Thursday, January 03, 2013

A Dark Truth: Andy Garcia Knows It’s Out There

Jack Begosian went from cover-ups to bottom-feeding.  The former CIA agent now hosts a conspiracy theory driven radio program in Toronto.  He claims the new gig eases his conscience.  However, he will have the opportunity to atone for past sins with more direct action in Damian Lee’s A Dark Truth (trailer here), which opens in Miami this Friday.

To be fair, Begosian is not trafficking in space alien rumors, but he gets plenty of those calls on his late night talk show.  Although his backstory is never fully spelled out, Begosian left the Agency under scandalous circumstances.  A Congressional hearing was involved.  Trying to live quietly with his frustrated wife and emotionally withdrawn son, Begosian is not looking for freelance gigs.  Nevertheless, one comes his way.

Heiress Morgan Swinton suspects Clearbec, her family’s industrial water filtration company, is up to no good in Ecuador.  She needs an independent hardnose to go down there and check things out.  For Begosian, it represents karma coming full circle.  According to reports, environmental activist Francisco Francis has incriminating evidence on Clearbec.  That would be the same Francis who served time in a rather unpleasant Latin American prison thanks to Begosian’s behind-the-scenes maneuvering.  Now his assignment is to get Francis and his wife safely out of the country and into a courtroom, despite the efforts of the Ecuadoran military and Clearbec’s enforcers.

Dark Truth largely recycles Hollywood’s standard issue corporate villainy plot, but Lee’s screenplay is less morally simplistic, portraying the culpable Swinton brother in relatively sympathetic terms.  Yet, it is Andy Garcia who truly dominates the film as Begosian.  He still has plenty of credibility in the adequately staged action scenes and brings the appropriate gravitas for Begosian’s “that’s the way it is” radio pronouncements.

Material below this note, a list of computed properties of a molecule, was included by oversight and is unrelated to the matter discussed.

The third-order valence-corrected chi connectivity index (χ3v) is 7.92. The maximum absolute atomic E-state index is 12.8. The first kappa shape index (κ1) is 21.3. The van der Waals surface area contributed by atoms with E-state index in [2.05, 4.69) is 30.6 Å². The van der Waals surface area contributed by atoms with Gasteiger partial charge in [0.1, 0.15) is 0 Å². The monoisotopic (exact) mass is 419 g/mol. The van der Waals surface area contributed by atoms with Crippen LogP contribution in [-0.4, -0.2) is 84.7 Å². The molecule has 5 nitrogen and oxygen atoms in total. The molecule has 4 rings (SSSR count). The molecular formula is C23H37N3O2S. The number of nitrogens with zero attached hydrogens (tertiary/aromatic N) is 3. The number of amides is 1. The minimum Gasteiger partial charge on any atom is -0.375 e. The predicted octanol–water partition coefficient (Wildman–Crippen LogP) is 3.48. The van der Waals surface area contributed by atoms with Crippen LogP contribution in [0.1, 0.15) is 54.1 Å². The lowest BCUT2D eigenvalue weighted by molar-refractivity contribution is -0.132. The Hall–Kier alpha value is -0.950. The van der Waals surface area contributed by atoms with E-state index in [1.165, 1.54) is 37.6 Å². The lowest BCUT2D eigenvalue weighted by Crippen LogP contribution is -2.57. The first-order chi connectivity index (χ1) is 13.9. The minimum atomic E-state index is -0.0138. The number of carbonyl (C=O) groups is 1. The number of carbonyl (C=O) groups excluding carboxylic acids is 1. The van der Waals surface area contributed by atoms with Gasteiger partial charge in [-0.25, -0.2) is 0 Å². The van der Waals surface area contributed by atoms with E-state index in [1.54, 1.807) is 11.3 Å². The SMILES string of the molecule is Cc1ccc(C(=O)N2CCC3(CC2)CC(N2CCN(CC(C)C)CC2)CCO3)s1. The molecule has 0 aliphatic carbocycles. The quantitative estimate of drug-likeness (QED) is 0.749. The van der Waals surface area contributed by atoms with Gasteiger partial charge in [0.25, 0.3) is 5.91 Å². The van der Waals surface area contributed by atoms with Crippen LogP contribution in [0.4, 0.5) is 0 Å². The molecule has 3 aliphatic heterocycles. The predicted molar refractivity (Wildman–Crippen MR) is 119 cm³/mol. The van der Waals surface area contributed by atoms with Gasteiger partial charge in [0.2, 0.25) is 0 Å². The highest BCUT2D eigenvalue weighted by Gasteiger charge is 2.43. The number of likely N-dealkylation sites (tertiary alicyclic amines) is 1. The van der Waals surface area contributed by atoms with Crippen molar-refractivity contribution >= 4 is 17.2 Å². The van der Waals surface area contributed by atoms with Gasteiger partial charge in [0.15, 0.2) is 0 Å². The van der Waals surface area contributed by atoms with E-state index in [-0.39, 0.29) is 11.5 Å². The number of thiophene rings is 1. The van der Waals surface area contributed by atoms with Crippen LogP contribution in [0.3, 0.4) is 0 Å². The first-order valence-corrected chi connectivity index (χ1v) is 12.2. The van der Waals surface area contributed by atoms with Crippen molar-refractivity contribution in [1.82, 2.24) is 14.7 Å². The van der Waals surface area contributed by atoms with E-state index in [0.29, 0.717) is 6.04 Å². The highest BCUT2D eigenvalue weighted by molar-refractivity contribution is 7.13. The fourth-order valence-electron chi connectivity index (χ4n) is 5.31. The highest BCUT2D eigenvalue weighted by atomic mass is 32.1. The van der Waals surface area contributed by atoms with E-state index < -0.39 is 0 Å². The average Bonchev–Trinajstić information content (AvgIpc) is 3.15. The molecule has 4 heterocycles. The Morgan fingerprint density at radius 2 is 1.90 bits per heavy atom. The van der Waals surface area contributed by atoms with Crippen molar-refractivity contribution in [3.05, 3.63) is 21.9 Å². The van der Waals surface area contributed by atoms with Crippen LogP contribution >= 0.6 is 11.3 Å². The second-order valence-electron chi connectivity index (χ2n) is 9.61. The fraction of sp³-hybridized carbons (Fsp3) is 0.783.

Garcia is still one bad cat and so is Kevin Durand, who is coolly hardboiled as the unpredictable hitman, Torrance “Tor” Mashinter.  Unfortunately, Forest Whitaker and Eva Longoria do not fare so well as the Francises, awkwardly trying to look noble as the scramble through the jungle.  In contrast, Kim Coates makes an intriguingly human villain, nicely conveying Bruce Swinton’s guilt and desperation.

Lee, whose credits including producing Death Wish V, is not exactly a distinctive visual stylist, but if you’re filming a difficult scene in the Dominican rain forest, he can probably be relied on to get it in the can quickly.  He also delivers some pretty good work from his cast, most notably Garcia, Durand, and Coates.  An okay diversion on a commercial flight or as a VOD time killer, A Dark Truth is really just recommended for Garcia’s biggest fans.  Conveniently, it begins its theatrical run at the O Cinema in Miami (where a fair number of them probably are) this Friday (1/4), expanding to Lake Worth the following week.  For New Yorkers, it is already available on-demand.